“We performed a kind of quantum teleportation equivalent to a traversable wormhole in the gravity picture. To do this, we had to simplify the quantum system to the smallest example that preserves gravitational characteristics so we could implement it on the Sycamore quantum processor at Google,” says Zlokapa.

Co-author Samantha Davis, a graduate student at Caltech, adds, “It took a really long time to arrive at the results, and we surprised ourselves with the outcome.”

“The near-term significance of this type of experiment is that the gravitational perspective provides a simple way to understand an otherwise mysterious many-particle quantum phenomenon,” says John Preskill, the Richard P. Feynman Professor of Theoretical Physics at Caltech and director of the Institute for Quantum Information and Matter (IQIM). “What I found interesting about this new Google experiment is that, via machine learning, they were able to make the system simple enough to simulate on an existing quantum machine while retaining a reasonable caricature of what the gravitation picture predicts.”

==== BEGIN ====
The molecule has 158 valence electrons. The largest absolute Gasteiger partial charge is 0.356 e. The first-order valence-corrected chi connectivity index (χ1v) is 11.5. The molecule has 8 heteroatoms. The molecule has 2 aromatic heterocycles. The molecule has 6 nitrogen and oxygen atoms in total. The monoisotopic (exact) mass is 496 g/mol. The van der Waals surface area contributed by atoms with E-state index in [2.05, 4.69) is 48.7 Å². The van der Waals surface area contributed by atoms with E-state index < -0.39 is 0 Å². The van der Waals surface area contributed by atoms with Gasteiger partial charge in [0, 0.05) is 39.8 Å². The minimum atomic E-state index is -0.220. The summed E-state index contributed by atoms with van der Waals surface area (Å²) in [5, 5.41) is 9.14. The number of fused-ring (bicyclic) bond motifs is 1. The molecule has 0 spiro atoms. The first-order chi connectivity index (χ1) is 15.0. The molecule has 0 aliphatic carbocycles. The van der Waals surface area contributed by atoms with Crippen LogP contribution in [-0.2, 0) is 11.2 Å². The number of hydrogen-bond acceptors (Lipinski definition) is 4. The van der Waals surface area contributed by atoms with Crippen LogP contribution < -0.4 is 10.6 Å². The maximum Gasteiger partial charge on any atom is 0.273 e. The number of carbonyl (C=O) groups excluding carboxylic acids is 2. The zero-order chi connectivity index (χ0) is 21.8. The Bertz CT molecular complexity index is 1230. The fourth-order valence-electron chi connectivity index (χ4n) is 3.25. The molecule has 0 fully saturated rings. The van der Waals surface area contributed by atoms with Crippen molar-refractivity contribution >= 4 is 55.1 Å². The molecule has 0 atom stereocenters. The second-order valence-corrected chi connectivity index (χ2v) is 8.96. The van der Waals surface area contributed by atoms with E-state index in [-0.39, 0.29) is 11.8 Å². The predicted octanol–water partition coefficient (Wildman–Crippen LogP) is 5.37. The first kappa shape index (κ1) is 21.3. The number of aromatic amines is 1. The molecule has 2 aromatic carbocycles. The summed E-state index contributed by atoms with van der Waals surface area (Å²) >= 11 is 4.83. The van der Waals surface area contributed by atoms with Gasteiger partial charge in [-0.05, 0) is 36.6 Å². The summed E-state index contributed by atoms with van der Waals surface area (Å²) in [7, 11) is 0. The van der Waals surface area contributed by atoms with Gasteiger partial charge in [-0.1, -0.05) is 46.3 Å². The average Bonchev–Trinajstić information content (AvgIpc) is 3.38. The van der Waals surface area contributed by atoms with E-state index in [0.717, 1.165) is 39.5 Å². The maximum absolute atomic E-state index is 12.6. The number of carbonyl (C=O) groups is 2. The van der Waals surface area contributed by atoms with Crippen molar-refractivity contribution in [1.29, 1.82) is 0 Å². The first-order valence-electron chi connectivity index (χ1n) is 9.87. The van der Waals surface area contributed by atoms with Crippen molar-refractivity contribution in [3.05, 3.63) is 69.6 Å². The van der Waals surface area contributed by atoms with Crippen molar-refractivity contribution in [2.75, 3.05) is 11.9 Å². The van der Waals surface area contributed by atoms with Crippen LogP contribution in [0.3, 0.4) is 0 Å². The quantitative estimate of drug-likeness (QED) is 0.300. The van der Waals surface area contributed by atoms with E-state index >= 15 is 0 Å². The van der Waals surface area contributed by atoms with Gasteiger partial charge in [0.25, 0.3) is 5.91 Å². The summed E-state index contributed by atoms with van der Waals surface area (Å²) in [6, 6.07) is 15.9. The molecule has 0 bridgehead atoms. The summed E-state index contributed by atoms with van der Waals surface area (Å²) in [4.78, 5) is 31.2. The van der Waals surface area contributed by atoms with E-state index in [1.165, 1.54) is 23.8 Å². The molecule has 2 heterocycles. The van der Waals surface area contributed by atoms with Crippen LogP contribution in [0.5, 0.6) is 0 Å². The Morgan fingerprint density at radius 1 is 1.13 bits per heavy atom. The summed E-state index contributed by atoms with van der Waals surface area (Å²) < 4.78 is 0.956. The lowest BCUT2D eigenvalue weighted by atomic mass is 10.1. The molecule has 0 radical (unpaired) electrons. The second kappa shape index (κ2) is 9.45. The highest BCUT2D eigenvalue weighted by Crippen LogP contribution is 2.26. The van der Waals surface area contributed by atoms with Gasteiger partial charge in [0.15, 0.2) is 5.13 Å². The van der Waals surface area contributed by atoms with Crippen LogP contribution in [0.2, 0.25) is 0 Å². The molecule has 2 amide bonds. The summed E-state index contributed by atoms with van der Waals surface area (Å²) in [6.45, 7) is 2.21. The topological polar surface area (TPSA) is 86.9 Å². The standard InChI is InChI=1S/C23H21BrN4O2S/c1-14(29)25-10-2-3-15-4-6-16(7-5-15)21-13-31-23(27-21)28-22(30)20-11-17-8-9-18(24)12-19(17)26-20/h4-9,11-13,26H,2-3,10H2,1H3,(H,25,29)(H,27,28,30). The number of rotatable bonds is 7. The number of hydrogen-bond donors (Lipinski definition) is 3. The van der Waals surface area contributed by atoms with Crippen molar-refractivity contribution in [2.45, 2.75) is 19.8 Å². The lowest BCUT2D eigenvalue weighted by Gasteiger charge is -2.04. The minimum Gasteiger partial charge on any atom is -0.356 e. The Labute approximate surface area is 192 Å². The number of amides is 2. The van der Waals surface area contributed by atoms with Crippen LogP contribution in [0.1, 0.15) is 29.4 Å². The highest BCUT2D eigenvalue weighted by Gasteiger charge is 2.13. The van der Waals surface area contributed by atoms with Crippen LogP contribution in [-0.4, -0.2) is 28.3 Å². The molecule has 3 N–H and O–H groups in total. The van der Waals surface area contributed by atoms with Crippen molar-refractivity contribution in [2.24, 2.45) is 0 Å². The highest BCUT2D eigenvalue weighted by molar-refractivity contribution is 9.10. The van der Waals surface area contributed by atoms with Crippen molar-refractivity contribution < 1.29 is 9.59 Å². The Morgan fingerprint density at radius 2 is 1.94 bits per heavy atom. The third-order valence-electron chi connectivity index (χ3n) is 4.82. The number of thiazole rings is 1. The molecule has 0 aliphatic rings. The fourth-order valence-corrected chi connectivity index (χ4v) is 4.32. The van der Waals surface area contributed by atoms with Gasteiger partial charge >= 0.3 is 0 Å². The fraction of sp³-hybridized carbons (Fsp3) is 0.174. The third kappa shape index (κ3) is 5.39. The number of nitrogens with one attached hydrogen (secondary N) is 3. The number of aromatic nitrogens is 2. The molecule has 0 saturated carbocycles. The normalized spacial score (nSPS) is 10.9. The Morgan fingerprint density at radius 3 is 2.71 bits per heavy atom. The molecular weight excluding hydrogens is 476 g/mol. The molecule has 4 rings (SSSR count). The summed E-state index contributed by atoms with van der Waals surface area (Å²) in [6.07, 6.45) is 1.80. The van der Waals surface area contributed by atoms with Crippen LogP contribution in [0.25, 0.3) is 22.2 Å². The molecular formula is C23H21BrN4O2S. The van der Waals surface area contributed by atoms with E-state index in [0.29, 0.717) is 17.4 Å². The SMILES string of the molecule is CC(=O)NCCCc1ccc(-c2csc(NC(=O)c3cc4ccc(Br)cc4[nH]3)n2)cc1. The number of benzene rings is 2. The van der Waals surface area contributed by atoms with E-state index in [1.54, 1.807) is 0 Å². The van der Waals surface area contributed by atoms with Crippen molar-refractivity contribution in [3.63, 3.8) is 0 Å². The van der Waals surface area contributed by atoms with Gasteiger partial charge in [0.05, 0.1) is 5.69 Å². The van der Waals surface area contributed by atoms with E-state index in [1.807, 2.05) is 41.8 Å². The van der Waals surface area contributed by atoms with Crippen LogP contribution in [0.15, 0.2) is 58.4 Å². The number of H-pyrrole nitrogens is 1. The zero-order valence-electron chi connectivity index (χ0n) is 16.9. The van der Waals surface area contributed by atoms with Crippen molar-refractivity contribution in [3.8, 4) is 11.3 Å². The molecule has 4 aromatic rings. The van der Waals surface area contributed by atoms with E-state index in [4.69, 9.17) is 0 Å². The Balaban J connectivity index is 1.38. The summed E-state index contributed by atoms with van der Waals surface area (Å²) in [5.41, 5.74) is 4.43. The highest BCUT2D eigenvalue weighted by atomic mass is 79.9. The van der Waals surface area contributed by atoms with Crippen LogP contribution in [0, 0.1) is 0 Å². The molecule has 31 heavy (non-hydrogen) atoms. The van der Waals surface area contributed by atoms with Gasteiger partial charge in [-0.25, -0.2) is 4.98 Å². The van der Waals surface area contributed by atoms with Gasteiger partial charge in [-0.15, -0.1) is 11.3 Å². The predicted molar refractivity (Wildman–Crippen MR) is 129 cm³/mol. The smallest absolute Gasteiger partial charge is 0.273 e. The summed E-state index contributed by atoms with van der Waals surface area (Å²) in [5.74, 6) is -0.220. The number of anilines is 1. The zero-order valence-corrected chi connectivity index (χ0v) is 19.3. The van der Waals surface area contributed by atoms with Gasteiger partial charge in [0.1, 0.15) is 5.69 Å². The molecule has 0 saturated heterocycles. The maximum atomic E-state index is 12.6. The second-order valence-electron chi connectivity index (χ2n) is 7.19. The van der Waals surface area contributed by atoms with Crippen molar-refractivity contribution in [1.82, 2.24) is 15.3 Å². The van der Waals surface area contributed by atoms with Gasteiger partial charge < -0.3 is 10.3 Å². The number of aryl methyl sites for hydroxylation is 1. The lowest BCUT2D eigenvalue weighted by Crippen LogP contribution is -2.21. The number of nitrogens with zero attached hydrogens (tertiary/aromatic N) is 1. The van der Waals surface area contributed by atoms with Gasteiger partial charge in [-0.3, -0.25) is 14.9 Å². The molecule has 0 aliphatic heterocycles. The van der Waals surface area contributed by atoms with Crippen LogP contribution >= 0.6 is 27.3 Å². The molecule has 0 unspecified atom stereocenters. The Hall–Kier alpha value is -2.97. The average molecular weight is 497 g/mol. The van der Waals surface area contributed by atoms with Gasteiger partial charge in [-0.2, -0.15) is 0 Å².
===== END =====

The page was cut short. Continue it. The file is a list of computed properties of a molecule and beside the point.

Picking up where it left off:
In the study, the physicists report wormhole behavior expected both from the perspectives of gravity and from quantum physics. For example, while quantum information can be transmitted across the device, or teleported, in a variety of ways, the experimental process was shown to be equivalent, at least in some ways, to what might happen if information traveled through a wormhole. To do this, the team attempted to “prop open the wormhole” using pulses of either negative repulsive energy pulse or the opposite, positive energy. They observed key signatures of a traversable wormhole only when the equivalent of negative energy was applied, which is consistent with how wormholes are expected to behave.